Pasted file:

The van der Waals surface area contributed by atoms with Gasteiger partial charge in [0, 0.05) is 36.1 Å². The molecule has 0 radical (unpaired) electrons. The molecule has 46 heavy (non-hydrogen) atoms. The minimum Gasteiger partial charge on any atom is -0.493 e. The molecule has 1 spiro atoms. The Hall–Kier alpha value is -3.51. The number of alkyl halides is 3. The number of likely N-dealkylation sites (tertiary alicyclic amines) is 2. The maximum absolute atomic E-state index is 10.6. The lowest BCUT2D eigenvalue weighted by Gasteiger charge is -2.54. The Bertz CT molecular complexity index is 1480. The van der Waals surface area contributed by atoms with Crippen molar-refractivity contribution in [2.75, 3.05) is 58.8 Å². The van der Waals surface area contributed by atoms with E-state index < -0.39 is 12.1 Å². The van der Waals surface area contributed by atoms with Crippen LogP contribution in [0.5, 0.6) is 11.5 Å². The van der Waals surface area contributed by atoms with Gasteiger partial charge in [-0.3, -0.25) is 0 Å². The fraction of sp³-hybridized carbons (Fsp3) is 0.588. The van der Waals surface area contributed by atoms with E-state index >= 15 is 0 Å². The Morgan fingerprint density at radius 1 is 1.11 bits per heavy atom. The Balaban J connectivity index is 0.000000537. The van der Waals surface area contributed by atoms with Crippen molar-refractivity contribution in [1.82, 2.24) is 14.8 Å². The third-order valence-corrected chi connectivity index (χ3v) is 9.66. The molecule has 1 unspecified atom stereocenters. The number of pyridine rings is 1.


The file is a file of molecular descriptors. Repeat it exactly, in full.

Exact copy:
The van der Waals surface area contributed by atoms with Gasteiger partial charge in [0, 0.05) is 36.1 Å². The molecule has 0 radical (unpaired) electrons. The molecule has 46 heavy (non-hydrogen) atoms. The minimum Gasteiger partial charge on any atom is -0.493 e. The molecule has 1 spiro atoms. The Hall–Kier alpha value is -3.51. The number of alkyl halides is 3. The number of likely N-dealkylation sites (tertiary alicyclic amines) is 2. The maximum absolute atomic E-state index is 10.6. The lowest BCUT2D eigenvalue weighted by Gasteiger charge is -2.54. The Bertz CT molecular complexity index is 1480. The van der Waals surface area contributed by atoms with Crippen molar-refractivity contribution in [2.75, 3.05) is 58.8 Å². The van der Waals surface area contributed by atoms with E-state index < -0.39 is 12.1 Å². The van der Waals surface area contributed by atoms with Crippen LogP contribution in [0.5, 0.6) is 11.5 Å². The van der Waals surface area contributed by atoms with Gasteiger partial charge in [-0.3, -0.25) is 0 Å². The fraction of sp³-hybridized carbons (Fsp3) is 0.588. The van der Waals surface area contributed by atoms with E-state index >= 15 is 0 Å². The Morgan fingerprint density at radius 1 is 1.11 bits per heavy atom. The Balaban J connectivity index is 0.000000537. The van der Waals surface area contributed by atoms with Crippen molar-refractivity contribution in [1.82, 2.24) is 14.8 Å². The third-order valence-corrected chi connectivity index (χ3v) is 9.66. The molecule has 1 unspecified atom stereocenters. The number of pyridine rings is 1.